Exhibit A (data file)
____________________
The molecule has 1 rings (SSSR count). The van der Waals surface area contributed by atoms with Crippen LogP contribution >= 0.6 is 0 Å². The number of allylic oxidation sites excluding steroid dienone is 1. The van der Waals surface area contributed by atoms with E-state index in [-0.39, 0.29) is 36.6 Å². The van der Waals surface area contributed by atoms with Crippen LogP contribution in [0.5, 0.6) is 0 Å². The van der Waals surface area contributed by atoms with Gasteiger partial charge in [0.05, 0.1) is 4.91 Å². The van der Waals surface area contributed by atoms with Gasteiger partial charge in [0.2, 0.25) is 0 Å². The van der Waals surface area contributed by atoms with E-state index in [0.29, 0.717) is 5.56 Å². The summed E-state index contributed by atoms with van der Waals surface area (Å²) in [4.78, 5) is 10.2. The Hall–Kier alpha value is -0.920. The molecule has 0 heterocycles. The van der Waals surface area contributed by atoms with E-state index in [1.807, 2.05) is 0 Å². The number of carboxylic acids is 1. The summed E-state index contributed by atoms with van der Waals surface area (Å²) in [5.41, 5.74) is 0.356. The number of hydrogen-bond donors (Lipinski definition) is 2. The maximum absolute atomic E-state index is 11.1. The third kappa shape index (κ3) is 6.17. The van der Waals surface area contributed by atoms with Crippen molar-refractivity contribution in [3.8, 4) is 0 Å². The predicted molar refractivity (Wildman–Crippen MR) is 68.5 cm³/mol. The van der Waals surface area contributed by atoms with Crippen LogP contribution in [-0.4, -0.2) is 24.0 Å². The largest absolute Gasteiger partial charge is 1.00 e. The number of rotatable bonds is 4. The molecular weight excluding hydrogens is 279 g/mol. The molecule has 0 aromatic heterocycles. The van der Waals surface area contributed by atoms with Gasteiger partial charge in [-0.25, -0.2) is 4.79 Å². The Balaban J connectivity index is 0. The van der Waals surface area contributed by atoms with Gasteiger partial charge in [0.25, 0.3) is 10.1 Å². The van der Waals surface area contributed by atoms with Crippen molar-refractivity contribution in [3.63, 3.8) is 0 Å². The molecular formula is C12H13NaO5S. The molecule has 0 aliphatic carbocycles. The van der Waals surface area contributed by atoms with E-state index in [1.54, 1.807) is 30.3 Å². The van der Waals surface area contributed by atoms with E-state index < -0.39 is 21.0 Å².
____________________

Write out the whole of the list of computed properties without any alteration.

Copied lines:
The molecule has 1 rings (SSSR count). The van der Waals surface area contributed by atoms with Crippen LogP contribution >= 0.6 is 0 Å². The number of allylic oxidation sites excluding steroid dienone is 1. The van der Waals surface area contributed by atoms with E-state index in [-0.39, 0.29) is 36.6 Å². The van der Waals surface area contributed by atoms with Crippen LogP contribution in [0.5, 0.6) is 0 Å². The van der Waals surface area contributed by atoms with Gasteiger partial charge in [0.05, 0.1) is 4.91 Å². The van der Waals surface area contributed by atoms with Gasteiger partial charge in [0.2, 0.25) is 0 Å². The van der Waals surface area contributed by atoms with E-state index in [0.29, 0.717) is 5.56 Å². The summed E-state index contributed by atoms with van der Waals surface area (Å²) in [4.78, 5) is 10.2. The Hall–Kier alpha value is -0.920. The molecule has 0 heterocycles. The van der Waals surface area contributed by atoms with E-state index in [1.807, 2.05) is 0 Å². The number of carboxylic acids is 1. The summed E-state index contributed by atoms with van der Waals surface area (Å²) in [5.41, 5.74) is 0.356. The number of hydrogen-bond donors (Lipinski definition) is 2. The maximum absolute atomic E-state index is 11.1. The third kappa shape index (κ3) is 6.17. The van der Waals surface area contributed by atoms with Crippen molar-refractivity contribution in [3.8, 4) is 0 Å². The predicted molar refractivity (Wildman–Crippen MR) is 68.5 cm³/mol. The van der Waals surface area contributed by atoms with Crippen LogP contribution in [-0.4, -0.2) is 24.0 Å². The largest absolute Gasteiger partial charge is 1.00 e. The number of rotatable bonds is 4. The molecular weight excluding hydrogens is 279 g/mol. The molecule has 0 aromatic heterocycles. The van der Waals surface area contributed by atoms with Gasteiger partial charge in [-0.25, -0.2) is 4.79 Å². The Balaban J connectivity index is 0. The van der Waals surface area contributed by atoms with Gasteiger partial charge in [0.25, 0.3) is 10.1 Å². The van der Waals surface area contributed by atoms with Crippen molar-refractivity contribution in [3.63, 3.8) is 0 Å². The molecular formula is C12H13NaO5S. The molecule has 0 aliphatic carbocycles. The van der Waals surface area contributed by atoms with E-state index in [1.54, 1.807) is 30.3 Å². The van der Waals surface area contributed by atoms with E-state index < -0.39 is 21.0 Å².